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Huawei Mate Xs 2 hands-on review

An outward-folder of impressively skinny proportions

Huawei Mate XS 2 hands-on review part-folded open on lock screen

If you thought smartphone makers were done innovating, you’ve been looking in the wrong place. Foldable handsets are where it’s at – and Huawei is back on the scene with a second-gen effort that does things differently from the rest of the pack. The Mate Xs 2 has an outward-facing screen that wraps around the front and rear, unfurling into a 7.8in mini tablet or compacting down to a 6.5in smartphone no thicker than the handset probably sat in your pocket right now.

After an initial reveal in China back in April, the funky foldable has been given the go-ahead for more global release. We headed to Huawei’s European reveal event to get a first taste, and find out whether the Samsung Galaxy Z Fold 3 et al should be worried.

Design & features

Folded shut, you might not realise the Mate Xs 2 is anything particularly out of the ordinary. It’s impressively slim, with a hinge design that closes shut almost completely flat. The general design hasn’t really changed from the original Mate Xs, but the hinge mechanism has been refined and the screen crease made less noticeable.

All the physical buttons are found on the right side of the phone, with the camera module stacked on the rear in a column. The USB-C port is built into the bottom edge. This bar has a bit of a Kindle Oasis vibe, giving you something solid to grip on to when unfolded. It sits comfortably in one hand when closed, too.

As a leftie, I had to hold the phone upside down when unfolded, but the screen auto-rotates. Just remember to flip it back before making any video calls, or the hole punch selfie camera will be at the bottom edge rather than the top. Which is a guaranteed recipe for unflattering, double-chin angles.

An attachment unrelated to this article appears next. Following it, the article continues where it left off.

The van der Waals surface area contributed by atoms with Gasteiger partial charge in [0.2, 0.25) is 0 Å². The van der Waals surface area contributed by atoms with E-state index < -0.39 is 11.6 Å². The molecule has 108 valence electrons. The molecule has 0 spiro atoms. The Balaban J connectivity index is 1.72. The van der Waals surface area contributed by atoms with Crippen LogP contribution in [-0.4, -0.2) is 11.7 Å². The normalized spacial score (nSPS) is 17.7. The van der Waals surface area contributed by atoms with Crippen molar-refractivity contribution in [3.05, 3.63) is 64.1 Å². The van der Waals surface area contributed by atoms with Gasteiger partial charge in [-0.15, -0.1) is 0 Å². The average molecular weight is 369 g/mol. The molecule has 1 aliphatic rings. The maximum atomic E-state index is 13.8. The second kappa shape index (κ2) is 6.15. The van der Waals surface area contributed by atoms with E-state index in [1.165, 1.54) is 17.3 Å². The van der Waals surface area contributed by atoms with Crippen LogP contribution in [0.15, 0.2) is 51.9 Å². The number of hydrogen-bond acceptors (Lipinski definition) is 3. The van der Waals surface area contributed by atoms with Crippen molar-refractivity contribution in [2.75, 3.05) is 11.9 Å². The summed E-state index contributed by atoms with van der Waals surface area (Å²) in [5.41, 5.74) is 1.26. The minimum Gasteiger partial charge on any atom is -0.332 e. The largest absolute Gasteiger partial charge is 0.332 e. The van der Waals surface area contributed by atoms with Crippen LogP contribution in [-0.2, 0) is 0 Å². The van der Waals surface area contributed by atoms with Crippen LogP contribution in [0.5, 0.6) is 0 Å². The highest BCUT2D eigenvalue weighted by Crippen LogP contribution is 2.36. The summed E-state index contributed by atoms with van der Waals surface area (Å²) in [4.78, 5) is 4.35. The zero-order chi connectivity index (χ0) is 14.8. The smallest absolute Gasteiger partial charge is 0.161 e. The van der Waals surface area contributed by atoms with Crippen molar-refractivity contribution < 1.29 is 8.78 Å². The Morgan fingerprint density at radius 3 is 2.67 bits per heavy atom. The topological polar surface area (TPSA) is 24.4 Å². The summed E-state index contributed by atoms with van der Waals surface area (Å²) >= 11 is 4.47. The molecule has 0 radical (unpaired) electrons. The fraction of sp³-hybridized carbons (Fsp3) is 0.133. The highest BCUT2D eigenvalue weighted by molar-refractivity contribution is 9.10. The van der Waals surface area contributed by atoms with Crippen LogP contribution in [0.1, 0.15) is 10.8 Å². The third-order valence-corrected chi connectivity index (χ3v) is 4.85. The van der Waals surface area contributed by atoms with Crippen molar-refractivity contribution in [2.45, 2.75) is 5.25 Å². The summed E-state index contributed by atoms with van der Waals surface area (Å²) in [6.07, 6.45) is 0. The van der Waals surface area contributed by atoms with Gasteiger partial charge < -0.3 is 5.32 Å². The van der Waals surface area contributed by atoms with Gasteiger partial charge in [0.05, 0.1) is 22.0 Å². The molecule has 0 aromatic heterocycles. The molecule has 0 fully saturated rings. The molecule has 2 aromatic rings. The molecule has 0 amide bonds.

You don’t just unfold the screen like a book: you press the button beneath the fingerprint/power combo button and it pops open part-way, then you finish the job. It’s a little stiff, at least on the box-fresh version we tried, but reassuringly so. Unfolded, it doesn’t want to flop shut when you hold it by one of the two halves. It’s just 5.4mm at its thinnest point, so that rigidity is impressive.

On the inside, a textured finish feels suitably premium to the touch, even if it’s made from a plastic composite.


When shut, you’re looking at a 6.5in OLED with a 19:9 aspect ratio and 2480×1176 resolution – so largely on par with more traditional top-tier handsets. The 120Hz refresh rate helps scrolling and motion look silky-smooth, and viewing angles were excellent. Colours had real pop, and brightness was plentiful with minimal reflections, even under harsh event lighting.

Unfold the screen and you’ve now got a 7.8in display with a 2480×2200 resolution. The screen crease wasn’t entirely invisible, but it was certainly subtle – without having a Samsung Galaxy Z Fold 3 to hand for a side-by-side comparison, we’d give the win to Huawei right now.

We weren’t able to crank the stereo speakers during the preview event, so will have to withhold judgement on the Mate Xs 2’s sonic abilities for now.

Performance & software

Underneath all that glass, Huawei has squeezed in a Qualcomm Snapdragon 888 CPU, 8GB of RAM and as much as 512GB of storage space. Why not a newer Snapdragon 8 Gen 1? Blame the US trade block, unfortunately. That also means this is a 4G-only device, which might be a bitter pill to swallow for tech addicts wanting the latest and greatest. It still felt perfectly responsive during our short play session, opening apps quickly and happily running multiple apps side-by-side.